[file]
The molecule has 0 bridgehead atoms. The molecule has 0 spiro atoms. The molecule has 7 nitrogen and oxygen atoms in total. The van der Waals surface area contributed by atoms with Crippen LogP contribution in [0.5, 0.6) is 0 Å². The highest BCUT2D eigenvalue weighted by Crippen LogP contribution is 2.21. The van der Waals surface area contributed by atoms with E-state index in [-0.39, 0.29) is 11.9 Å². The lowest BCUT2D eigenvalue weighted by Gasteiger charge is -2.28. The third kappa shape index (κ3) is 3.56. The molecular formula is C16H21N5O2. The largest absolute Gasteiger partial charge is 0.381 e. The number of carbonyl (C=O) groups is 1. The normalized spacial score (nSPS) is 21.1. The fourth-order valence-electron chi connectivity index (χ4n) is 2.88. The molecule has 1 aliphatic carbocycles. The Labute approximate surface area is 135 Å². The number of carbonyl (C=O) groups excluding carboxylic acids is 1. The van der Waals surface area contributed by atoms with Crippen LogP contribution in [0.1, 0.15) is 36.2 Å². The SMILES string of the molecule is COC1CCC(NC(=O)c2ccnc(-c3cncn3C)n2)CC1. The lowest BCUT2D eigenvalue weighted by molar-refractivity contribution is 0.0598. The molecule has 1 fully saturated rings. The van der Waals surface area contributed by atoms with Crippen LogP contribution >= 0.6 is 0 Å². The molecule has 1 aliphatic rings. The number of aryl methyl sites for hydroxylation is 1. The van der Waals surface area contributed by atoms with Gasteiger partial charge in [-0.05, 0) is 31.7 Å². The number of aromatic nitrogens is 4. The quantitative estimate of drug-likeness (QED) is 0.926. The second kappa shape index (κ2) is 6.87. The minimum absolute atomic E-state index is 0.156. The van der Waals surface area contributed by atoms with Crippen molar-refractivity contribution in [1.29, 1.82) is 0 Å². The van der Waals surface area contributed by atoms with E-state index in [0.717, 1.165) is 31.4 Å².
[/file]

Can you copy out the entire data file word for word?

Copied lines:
The molecule has 0 bridgehead atoms. The molecule has 0 spiro atoms. The molecule has 7 nitrogen and oxygen atoms in total. The van der Waals surface area contributed by atoms with Crippen LogP contribution in [0.5, 0.6) is 0 Å². The highest BCUT2D eigenvalue weighted by Crippen LogP contribution is 2.21. The van der Waals surface area contributed by atoms with E-state index in [-0.39, 0.29) is 11.9 Å². The lowest BCUT2D eigenvalue weighted by Gasteiger charge is -2.28. The third kappa shape index (κ3) is 3.56. The molecular formula is C16H21N5O2. The largest absolute Gasteiger partial charge is 0.381 e. The number of carbonyl (C=O) groups is 1. The normalized spacial score (nSPS) is 21.1. The fourth-order valence-electron chi connectivity index (χ4n) is 2.88. The molecule has 1 aliphatic carbocycles. The Labute approximate surface area is 135 Å². The number of carbonyl (C=O) groups excluding carboxylic acids is 1. The van der Waals surface area contributed by atoms with Crippen LogP contribution in [0.1, 0.15) is 36.2 Å². The SMILES string of the molecule is COC1CCC(NC(=O)c2ccnc(-c3cncn3C)n2)CC1. The lowest BCUT2D eigenvalue weighted by molar-refractivity contribution is 0.0598. The molecule has 1 fully saturated rings. The van der Waals surface area contributed by atoms with Crippen LogP contribution >= 0.6 is 0 Å². The molecule has 1 aliphatic rings. The number of aryl methyl sites for hydroxylation is 1. The van der Waals surface area contributed by atoms with Gasteiger partial charge in [-0.05, 0) is 31.7 Å². The number of aromatic nitrogens is 4. The quantitative estimate of drug-likeness (QED) is 0.926. The second kappa shape index (κ2) is 6.87. The minimum absolute atomic E-state index is 0.156. The van der Waals surface area contributed by atoms with Crippen molar-refractivity contribution in [1.29, 1.82) is 0 Å². The van der Waals surface area contributed by atoms with E-state index in [0.717, 1.165) is 31.4 Å².